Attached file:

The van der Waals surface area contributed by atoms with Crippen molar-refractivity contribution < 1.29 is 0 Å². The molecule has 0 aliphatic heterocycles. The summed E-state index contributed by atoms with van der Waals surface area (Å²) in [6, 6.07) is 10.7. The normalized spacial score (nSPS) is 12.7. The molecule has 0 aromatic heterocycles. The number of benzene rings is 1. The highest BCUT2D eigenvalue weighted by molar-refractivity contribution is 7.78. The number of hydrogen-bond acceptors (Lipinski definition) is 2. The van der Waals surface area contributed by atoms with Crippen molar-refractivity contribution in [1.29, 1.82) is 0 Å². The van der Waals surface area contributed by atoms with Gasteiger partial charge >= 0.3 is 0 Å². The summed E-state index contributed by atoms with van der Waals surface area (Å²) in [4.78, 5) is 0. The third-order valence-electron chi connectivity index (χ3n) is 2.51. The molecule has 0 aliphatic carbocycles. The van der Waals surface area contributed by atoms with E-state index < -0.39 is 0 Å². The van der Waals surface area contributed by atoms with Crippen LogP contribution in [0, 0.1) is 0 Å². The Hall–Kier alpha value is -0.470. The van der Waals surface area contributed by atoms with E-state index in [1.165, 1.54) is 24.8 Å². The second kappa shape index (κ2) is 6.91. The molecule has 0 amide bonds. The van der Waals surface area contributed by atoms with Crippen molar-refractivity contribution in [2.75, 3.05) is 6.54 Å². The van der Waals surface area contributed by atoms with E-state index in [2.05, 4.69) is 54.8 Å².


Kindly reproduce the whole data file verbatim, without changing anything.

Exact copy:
The van der Waals surface area contributed by atoms with Crippen molar-refractivity contribution < 1.29 is 0 Å². The molecule has 0 aliphatic heterocycles. The summed E-state index contributed by atoms with van der Waals surface area (Å²) in [6, 6.07) is 10.7. The normalized spacial score (nSPS) is 12.7. The molecule has 0 aromatic heterocycles. The number of benzene rings is 1. The highest BCUT2D eigenvalue weighted by molar-refractivity contribution is 7.78. The number of hydrogen-bond acceptors (Lipinski definition) is 2. The van der Waals surface area contributed by atoms with Crippen molar-refractivity contribution in [1.29, 1.82) is 0 Å². The van der Waals surface area contributed by atoms with Gasteiger partial charge >= 0.3 is 0 Å². The summed E-state index contributed by atoms with van der Waals surface area (Å²) in [4.78, 5) is 0. The third-order valence-electron chi connectivity index (χ3n) is 2.51. The molecule has 0 aliphatic carbocycles. The van der Waals surface area contributed by atoms with E-state index < -0.39 is 0 Å². The van der Waals surface area contributed by atoms with Crippen LogP contribution in [0, 0.1) is 0 Å². The Hall–Kier alpha value is -0.470. The van der Waals surface area contributed by atoms with E-state index in [1.165, 1.54) is 24.8 Å². The second kappa shape index (κ2) is 6.91. The molecule has 0 amide bonds. The van der Waals surface area contributed by atoms with Crippen molar-refractivity contribution in [2.75, 3.05) is 6.54 Å². The van der Waals surface area contributed by atoms with E-state index in [2.05, 4.69) is 54.8 Å².